Lee’s Summit leaders considering renaming Todd George Parkway due to controversial past

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LEES SUMMIT, Mo. — About 8 miles across Lee’s Summit are named for an early American politician. Now, almost 140,000 people across the country want to change that.

Todd George was a lifelong resident of Lee’s Summit. He served six terms as mayor in the early 1900’s, and he was the treasurer of Jackson County.

But as the country deals with a reckoning on race, there’s a push to examine his life more closely –and remove his name from city streets.

“What has come to light in recent years are documents, letters showing that he was very much a vocal critic, an outspoken critic of integration and racial equality,” said Jeremy Drouin, historian with the Kansas City Public Library.

That’s why Merriah Hamaker created a petition to change the street name to honor Kansas City native Lucile Bluford.

“I want to change the street name to Lucile Bluford because she was a really, really powerful woman who wanted to study journalism at the University of Missouri in Columbia but was ejected because she was black,” Hamaker said.

“She took it to the Supreme Court 11 years before Brown v. Board of Education was passed. That is someone I want to value and respect and bring into the future.”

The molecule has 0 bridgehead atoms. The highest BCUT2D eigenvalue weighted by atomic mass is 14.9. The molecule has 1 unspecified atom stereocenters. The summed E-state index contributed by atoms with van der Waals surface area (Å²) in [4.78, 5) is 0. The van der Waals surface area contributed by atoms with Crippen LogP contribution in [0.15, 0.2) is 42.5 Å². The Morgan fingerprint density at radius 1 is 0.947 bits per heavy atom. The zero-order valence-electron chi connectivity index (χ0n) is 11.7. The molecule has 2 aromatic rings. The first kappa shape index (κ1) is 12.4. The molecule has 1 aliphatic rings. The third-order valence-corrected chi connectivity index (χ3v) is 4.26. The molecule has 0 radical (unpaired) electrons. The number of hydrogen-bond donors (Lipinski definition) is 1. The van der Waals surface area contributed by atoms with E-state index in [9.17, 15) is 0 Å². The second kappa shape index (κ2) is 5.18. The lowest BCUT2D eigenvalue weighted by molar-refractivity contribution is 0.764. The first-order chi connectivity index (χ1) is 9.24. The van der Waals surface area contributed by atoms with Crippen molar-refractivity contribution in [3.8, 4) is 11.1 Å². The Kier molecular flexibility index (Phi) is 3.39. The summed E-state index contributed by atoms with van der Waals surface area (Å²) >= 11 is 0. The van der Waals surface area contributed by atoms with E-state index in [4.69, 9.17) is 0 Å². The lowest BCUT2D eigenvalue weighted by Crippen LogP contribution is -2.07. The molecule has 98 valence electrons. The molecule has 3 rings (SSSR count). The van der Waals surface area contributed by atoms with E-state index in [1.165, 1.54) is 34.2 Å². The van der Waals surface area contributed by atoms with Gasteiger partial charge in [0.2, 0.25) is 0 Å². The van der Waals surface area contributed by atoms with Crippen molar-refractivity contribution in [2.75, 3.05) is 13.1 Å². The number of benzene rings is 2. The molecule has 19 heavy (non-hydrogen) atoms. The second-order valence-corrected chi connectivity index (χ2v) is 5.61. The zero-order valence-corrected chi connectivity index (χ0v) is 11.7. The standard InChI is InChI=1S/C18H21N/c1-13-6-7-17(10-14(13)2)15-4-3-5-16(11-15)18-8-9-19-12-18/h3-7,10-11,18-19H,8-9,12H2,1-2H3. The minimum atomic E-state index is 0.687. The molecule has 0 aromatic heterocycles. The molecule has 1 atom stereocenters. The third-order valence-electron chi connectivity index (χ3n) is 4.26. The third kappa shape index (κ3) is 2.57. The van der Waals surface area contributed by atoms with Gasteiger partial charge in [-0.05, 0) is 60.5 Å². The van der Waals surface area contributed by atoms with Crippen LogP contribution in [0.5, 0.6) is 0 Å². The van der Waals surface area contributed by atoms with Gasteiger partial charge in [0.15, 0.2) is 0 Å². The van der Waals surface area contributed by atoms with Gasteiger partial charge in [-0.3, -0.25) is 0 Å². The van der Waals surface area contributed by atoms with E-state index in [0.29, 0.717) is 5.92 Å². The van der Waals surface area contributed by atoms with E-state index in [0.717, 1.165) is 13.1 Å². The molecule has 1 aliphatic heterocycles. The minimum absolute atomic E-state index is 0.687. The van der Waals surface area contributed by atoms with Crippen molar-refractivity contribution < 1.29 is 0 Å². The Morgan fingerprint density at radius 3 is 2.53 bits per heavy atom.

Hamaker, a Lee’s Summit resident, said she’s never experienced racism herself, but felt compelled to do something to make a change.

“America, Lee’s Summit was made for me. It wasn’t made for the people that I’m trying to help right now,” she said.

Tuesday night, the Lee’s Summit City Council heard a presentation from the city’s human relations commission, where they recommended that the city begin the process of finding a different name.

However, not everyone was on board with a name change.

Some residents argued that George’s language describing Black citizens was simply a reflection of the time and, according to members of the council, George’s family has argued in the past that there has been no direct evidence that their relative was a member of the Ku Klux Klan.

Ultimately, the council voted unanimously to have the public works committee begin the renaming process, which Lee’s Summit City Manger Stephen Arbo said will take some time.

Hamaker, however, said it’s past time for a change.

“The past informs the present, which informs the future,” she said. “We ought to focus on the figures of the past that we want to emulate in the future.” 

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